Welcome to the first instalment of ‘Your Stories’, an occasional series of guest-written blog posts highlighting modern experiences of writing. If you would like to discuss sharing your own story, please contact us via this page. Our first guest writer is Diyora Juraeva, who got in touch earlier this year to discuss her enthusiasm for writing systems ancient and modern which she is pursuing during her gap year.

Hello, my name is Diyora Juraeva (17, she/her), and am delighted to write a blog article to the VIEWS blog. I am from sunny Uzbekistan, and during my gap year I have been corresponding with the VIEWS project and doing my individual research project called ‘The methods used to implement the usage of the Russian language in Khanate of Kokand from the conquest to 1920s’.

History has always been integral part of my life, but only recently have I developed an interest in the past of languages and writing systems. Thanks to Pippa and her publications on the CREWS project, I began to understand the importance of alphabets as fundamental instrument for communication throughout human history. Although I am a young person on a quest to discover the grandeur of history, I felt compelled to share my observations, experiences, and viewpoints on the use of various writing systems in the modern world. I hope you enjoy it!

As with most Uzbek individuals my age, I was exposed to the Latin and Cyrillic (Kirill or Kirillitsa) alphabets at an early age because Uzbek and Russian are taught in our schools starting in the first grade. I would note that learning and reading Cyrillic alphabet was much simpler than learning and using Latin since the Cyrillic alphabet is read as it is written and does not have similar sounding letters. In contrast, it is typical for even Uzbek speakers to mix up the letters “h” and “x” (even in everyday terms like raxmat “Thank you”).

Users of both alphabets frequently combine them, which is something I’ve observed to be widespread in our nation. Personally, I mistakenly write the Latin “m” for the Cyrillic alphabet character “т.” The reason is that the Latin “m” and the handwritten Cyrillic “т” seem the same visually (see the image to the left of the Cyrillic letter, with the upper case and lower case forms). By the way, beginner speakers find it difficult to distinguish between the written and printed forms of the Cyrillic alphabet, but regular use and practice will help you get used to it; once you do, even writing the seemingly weird letter “д” (which is similar to the letter “g”) will make sense.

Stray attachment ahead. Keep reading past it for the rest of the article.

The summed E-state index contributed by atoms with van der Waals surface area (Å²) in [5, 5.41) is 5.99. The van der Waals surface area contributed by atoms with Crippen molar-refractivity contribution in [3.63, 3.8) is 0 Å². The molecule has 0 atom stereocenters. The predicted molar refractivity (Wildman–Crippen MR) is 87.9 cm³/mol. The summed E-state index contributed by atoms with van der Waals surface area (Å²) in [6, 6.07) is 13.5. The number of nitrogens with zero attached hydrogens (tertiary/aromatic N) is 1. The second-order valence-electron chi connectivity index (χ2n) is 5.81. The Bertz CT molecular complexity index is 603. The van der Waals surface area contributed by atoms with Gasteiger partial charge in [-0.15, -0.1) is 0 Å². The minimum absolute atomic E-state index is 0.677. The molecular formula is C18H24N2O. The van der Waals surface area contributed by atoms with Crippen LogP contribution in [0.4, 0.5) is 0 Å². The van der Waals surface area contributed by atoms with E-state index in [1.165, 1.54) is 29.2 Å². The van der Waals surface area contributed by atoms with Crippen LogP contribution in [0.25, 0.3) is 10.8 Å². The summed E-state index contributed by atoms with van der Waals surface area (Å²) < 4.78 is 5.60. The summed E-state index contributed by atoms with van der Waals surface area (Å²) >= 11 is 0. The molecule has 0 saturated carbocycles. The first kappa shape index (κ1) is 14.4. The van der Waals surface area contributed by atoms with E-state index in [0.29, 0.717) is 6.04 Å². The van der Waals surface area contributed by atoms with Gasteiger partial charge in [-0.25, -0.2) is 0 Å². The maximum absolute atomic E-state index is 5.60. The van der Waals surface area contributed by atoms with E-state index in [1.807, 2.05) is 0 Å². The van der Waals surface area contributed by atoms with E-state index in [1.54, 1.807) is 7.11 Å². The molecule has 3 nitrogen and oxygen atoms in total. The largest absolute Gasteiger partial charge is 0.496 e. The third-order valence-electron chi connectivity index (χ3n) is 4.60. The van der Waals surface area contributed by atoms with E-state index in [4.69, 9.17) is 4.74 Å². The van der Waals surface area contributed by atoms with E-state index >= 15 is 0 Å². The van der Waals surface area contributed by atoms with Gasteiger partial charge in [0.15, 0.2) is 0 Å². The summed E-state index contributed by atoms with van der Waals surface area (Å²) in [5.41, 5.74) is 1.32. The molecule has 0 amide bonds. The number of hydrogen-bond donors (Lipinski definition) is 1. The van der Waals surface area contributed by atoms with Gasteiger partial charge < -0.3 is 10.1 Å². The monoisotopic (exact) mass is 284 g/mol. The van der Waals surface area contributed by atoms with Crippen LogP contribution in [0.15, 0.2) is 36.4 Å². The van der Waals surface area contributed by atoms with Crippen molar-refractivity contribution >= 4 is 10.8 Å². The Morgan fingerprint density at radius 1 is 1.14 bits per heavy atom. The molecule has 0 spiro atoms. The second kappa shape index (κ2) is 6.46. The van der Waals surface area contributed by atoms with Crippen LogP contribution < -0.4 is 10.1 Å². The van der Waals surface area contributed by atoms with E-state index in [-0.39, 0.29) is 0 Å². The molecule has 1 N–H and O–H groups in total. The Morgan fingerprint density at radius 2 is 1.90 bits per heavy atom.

I thought it was noteworthy that many elderly people in my nation seldom ever use the Latin alphabet. Kirillitsa dominated government, education and publishing during the course of the last century as a result of the political climate. For instance, despite not even knowing how to read or speak Russian, my grandfather cannot write in Latin and exclusively uses the Cyrillic alphabet while writing in Uzbek.

Looking further from home, the Korean alphabet is my particular favorite. I’ll start by outlining the background of Hangul. In the past, Koreans used Chinese hieroglyphs to write, but King Sejong opted to switch to the simpler and unique Korean script in 1443. The entire alphabet for a country was therefore established by employing and combining the three words “ㅣ” which stood for “Human,” “ㅇ”- sky,” and “ㅡ”- Earth.” Hangul even contributed to a decline in illiteracy in Korea since it was simple to learn, write, and read, and it was accessible to even the general public.

Bronze statue of King Sejong the Great. Image from here.

The reason I started learning hangul is because of an intriguing quarantine video that appeared online. Inspired by the video and the simplicity of the letters, I memorised it in just over three days. Now that I’m teaching kindergarteners Korean, I can take notes on special elements of learning this unusual alphabet. Children learn consonants more quickly and efficiently than they learn vowels because of how strikingly similar they look.

However, based on my personal tutoring experience, I can affirm that the elderly do confuse them frequently as well. Despite the fact that Uzbek speakers are accustomed to the regular Korean vowel sounds, people tend to struggle with Korean diphthongs: even Intermediate level speakers may find it challenging to correctly pronounce and distinguish them, both visually and audibly.

Every alphabet that I read is unique in appearance and meaning they convey. They contributed greatly to my main research interests: history of languages, linguistics and, of course, ancient writing systems. Thank you for reading this blogpost and I hope you enjoyed and learned something new and useful. Thank you especially to Pippa, who is the loveliest and most generous person ever!

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